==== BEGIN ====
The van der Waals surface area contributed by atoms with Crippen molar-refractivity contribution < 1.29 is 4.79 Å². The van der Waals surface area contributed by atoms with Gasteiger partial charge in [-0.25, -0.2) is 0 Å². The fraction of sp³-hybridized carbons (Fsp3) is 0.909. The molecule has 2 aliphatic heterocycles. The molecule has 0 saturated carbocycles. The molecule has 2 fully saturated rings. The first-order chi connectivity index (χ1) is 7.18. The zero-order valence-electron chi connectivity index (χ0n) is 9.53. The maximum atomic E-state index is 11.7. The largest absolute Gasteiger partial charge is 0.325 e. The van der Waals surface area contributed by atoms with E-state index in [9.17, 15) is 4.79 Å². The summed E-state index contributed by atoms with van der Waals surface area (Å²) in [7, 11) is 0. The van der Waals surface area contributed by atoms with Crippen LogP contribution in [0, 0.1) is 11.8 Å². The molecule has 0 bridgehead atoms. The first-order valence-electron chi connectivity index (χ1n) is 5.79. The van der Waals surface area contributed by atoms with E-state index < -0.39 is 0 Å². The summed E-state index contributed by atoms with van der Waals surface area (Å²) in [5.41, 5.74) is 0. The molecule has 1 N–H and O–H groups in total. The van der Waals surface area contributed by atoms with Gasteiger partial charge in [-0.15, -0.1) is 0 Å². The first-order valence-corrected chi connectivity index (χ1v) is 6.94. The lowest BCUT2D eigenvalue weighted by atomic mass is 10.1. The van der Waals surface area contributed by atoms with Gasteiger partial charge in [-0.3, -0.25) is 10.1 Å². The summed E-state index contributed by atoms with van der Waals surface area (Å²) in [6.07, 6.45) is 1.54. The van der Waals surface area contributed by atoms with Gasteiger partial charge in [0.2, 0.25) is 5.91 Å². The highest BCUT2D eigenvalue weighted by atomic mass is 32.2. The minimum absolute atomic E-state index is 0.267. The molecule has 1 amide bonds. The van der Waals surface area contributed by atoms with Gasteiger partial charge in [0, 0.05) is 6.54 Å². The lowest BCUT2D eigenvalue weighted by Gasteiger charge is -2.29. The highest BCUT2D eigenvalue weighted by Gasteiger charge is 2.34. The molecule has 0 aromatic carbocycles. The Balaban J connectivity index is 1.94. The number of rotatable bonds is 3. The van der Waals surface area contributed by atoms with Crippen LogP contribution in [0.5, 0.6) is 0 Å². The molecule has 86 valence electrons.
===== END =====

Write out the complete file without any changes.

The van der Waals surface area contributed by atoms with Crippen molar-refractivity contribution < 1.29 is 4.79 Å². The van der Waals surface area contributed by atoms with Gasteiger partial charge in [-0.25, -0.2) is 0 Å². The fraction of sp³-hybridized carbons (Fsp3) is 0.909. The molecule has 2 aliphatic heterocycles. The molecule has 0 saturated carbocycles. The molecule has 2 fully saturated rings. The first-order chi connectivity index (χ1) is 7.18. The zero-order valence-electron chi connectivity index (χ0n) is 9.53. The maximum atomic E-state index is 11.7. The largest absolute Gasteiger partial charge is 0.325 e. The van der Waals surface area contributed by atoms with E-state index in [9.17, 15) is 4.79 Å². The summed E-state index contributed by atoms with van der Waals surface area (Å²) in [7, 11) is 0. The van der Waals surface area contributed by atoms with Crippen LogP contribution in [0, 0.1) is 11.8 Å². The molecule has 0 bridgehead atoms. The first-order valence-electron chi connectivity index (χ1n) is 5.79. The van der Waals surface area contributed by atoms with E-state index < -0.39 is 0 Å². The summed E-state index contributed by atoms with van der Waals surface area (Å²) in [5.41, 5.74) is 0. The molecule has 1 N–H and O–H groups in total. The van der Waals surface area contributed by atoms with Gasteiger partial charge in [-0.15, -0.1) is 0 Å². The first-order valence-corrected chi connectivity index (χ1v) is 6.94. The lowest BCUT2D eigenvalue weighted by atomic mass is 10.1. The van der Waals surface area contributed by atoms with Gasteiger partial charge in [-0.3, -0.25) is 10.1 Å². The summed E-state index contributed by atoms with van der Waals surface area (Å²) in [6.07, 6.45) is 1.54. The van der Waals surface area contributed by atoms with Gasteiger partial charge in [0.2, 0.25) is 5.91 Å². The highest BCUT2D eigenvalue weighted by atomic mass is 32.2. The minimum absolute atomic E-state index is 0.267. The molecule has 1 amide bonds. The van der Waals surface area contributed by atoms with Gasteiger partial charge in [0, 0.05) is 6.54 Å². The lowest BCUT2D eigenvalue weighted by Gasteiger charge is -2.29. The highest BCUT2D eigenvalue weighted by Gasteiger charge is 2.34. The molecule has 0 aromatic carbocycles. The Balaban J connectivity index is 1.94. The number of rotatable bonds is 3. The van der Waals surface area contributed by atoms with Crippen LogP contribution in [0.5, 0.6) is 0 Å². The molecule has 86 valence electrons.